Rude Star Finder (1921)

Rude Star Finder (1921)

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The Rude Star Finder lets a navigator identify a star from its altitude above the horizon. It consists of planispheric maps of the northern and southern skies, the rims of which are graduated to two minutes of time. Each planisphere has a celluloid meridian arm for determining the declination of stars, with a slide that can be adjusted for the latitude of the observer. There are in addition eleven transparent celluloid altitude-azimuth templates for use at different latitudes up to 66° north and south–that is, over the greater part of the navigable waters of the globe; a set of pins for marking the positions of the planets; an instruction brochure; and a cardboard case. The instrument bears the inscription "THE MARINER'S PRACTICAL STAR FINDER / A SIMPLE MEANS FOR IDENTIFYING AND SPOTTING STARS AND PLANETS /... / G. T. RUDE Hydrographic and Geodetic Engineer / U.S. Coast and Geodetic Survey / Patents applied for / Price $12.00"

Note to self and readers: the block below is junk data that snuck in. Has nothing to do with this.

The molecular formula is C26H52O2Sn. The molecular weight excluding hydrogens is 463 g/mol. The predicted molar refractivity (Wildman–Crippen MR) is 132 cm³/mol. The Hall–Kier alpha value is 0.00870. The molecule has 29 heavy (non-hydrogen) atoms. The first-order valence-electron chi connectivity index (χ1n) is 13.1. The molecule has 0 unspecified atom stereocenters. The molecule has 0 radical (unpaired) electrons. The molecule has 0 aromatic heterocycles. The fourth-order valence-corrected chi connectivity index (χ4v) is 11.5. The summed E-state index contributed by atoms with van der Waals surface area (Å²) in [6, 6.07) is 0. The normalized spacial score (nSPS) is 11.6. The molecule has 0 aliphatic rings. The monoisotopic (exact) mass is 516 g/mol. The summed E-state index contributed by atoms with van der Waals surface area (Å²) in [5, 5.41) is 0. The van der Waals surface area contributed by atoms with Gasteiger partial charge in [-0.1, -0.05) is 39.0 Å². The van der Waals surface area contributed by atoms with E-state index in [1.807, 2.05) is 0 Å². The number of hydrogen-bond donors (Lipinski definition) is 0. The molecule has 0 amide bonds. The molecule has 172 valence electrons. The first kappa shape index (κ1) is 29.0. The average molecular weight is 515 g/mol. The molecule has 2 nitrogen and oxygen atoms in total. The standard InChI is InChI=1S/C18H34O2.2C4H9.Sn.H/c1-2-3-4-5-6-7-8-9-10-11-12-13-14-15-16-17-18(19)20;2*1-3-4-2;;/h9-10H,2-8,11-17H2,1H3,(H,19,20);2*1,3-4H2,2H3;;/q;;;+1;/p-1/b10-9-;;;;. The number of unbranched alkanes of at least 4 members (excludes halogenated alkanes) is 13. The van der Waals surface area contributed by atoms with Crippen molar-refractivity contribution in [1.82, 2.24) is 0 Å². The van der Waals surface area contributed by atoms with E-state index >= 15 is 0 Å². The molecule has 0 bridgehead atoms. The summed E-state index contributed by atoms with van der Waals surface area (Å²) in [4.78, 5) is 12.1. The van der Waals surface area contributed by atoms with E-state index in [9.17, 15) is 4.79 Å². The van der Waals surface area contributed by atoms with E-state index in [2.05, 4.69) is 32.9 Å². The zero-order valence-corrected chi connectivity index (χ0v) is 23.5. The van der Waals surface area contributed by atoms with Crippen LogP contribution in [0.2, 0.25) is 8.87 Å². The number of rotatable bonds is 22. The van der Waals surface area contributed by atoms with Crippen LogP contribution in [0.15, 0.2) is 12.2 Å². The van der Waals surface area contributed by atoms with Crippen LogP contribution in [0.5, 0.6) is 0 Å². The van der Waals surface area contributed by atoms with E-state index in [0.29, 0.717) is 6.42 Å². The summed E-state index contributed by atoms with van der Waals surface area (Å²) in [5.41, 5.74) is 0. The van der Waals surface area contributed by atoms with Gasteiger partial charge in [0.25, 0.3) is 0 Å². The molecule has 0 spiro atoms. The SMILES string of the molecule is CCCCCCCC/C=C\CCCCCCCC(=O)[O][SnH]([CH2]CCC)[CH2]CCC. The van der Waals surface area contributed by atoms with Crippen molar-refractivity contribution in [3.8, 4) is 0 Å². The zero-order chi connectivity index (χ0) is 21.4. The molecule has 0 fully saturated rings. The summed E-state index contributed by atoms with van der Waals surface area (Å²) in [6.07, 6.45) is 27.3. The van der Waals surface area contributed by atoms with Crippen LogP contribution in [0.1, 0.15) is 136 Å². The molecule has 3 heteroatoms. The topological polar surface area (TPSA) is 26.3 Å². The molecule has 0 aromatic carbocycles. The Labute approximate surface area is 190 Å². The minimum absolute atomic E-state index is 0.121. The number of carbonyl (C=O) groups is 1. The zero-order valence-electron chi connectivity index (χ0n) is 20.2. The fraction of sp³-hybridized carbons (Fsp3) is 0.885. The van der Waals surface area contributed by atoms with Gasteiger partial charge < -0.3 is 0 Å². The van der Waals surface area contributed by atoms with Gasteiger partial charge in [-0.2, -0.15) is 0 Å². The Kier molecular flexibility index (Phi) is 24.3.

Gilbert Rude applied for a patent in December 1920. This example was made before the patent issued in December 1921. Rude donated it to the Smithsonian in 1957.
Currently not on view
Object Name
star finder
date made
Rude, Gilbert T.
overall: 14 in; 35.56 cm
overall: 16 in x 16 in x 1 in; 40.64 cm x 40.64 cm x 2.54 cm
ID Number
catalog number
accession number
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Medicine and Science: Physical Sciences
Measuring & Mapping
Data Source
National Museum of American History
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